An argument for free bus passes

Speaking of the Telegraph, the latest salvo in Iain Duncan Smith’s bombardment of the benefits system is directed at free bus passes and TV licences for pensioners. I’ve made general arguments for universal benefits before, but I’d like to add another reason for defending bus passes for pensioners. The structure of benefits for people with disabilities currently makes a distinction between people above and below the age of 65. Below the age of 65, Disability Living Allowance has two components: care, and mobility. Above the age of 65, there is only Attendance Allowance, which has no mobility component. In other words, support for mobility is substantially removed at the age of 65. The same distinction will continue to apply after the introduction of Personal Independence Payment.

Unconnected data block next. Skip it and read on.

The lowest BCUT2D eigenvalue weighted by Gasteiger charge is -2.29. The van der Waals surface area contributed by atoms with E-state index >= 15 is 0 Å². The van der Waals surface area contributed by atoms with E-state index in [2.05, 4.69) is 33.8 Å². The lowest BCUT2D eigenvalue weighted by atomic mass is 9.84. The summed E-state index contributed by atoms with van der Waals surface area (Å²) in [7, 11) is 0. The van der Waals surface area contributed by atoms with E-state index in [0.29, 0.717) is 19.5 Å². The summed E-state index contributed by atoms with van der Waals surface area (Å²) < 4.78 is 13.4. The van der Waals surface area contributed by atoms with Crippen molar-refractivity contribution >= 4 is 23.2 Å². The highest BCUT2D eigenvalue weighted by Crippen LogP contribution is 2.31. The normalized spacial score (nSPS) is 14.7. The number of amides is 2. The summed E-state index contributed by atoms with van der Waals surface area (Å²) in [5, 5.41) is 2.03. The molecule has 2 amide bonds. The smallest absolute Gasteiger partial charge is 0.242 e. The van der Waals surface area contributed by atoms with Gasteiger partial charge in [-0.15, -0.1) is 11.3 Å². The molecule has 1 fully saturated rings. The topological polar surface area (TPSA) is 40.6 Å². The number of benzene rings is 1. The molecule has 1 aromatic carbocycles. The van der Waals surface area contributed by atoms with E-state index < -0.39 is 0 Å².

From previouses censuses of disability, it’s possible to say that roughly two thirds of people with mobility difficulties are older people. We have two options. We can try to remove the kind of unfairness which means that someone who has a stroke at age 63 is treated much more favourably than someone who has a stroke at 66. There’s a very strong case case for doing that, but it would involve a complex, selective assessment of millions of people, and it could be staggeringly expensive. Or we can try more generally to offer practical support with mobility for a very large number of people. That is most effectively done with public transport. If we continue to suspend personalised support at 65, then from 65 up we have to offer generalised support. All right, it’s not ideal, and it’s not enough, but it has to be better than offering nothing.

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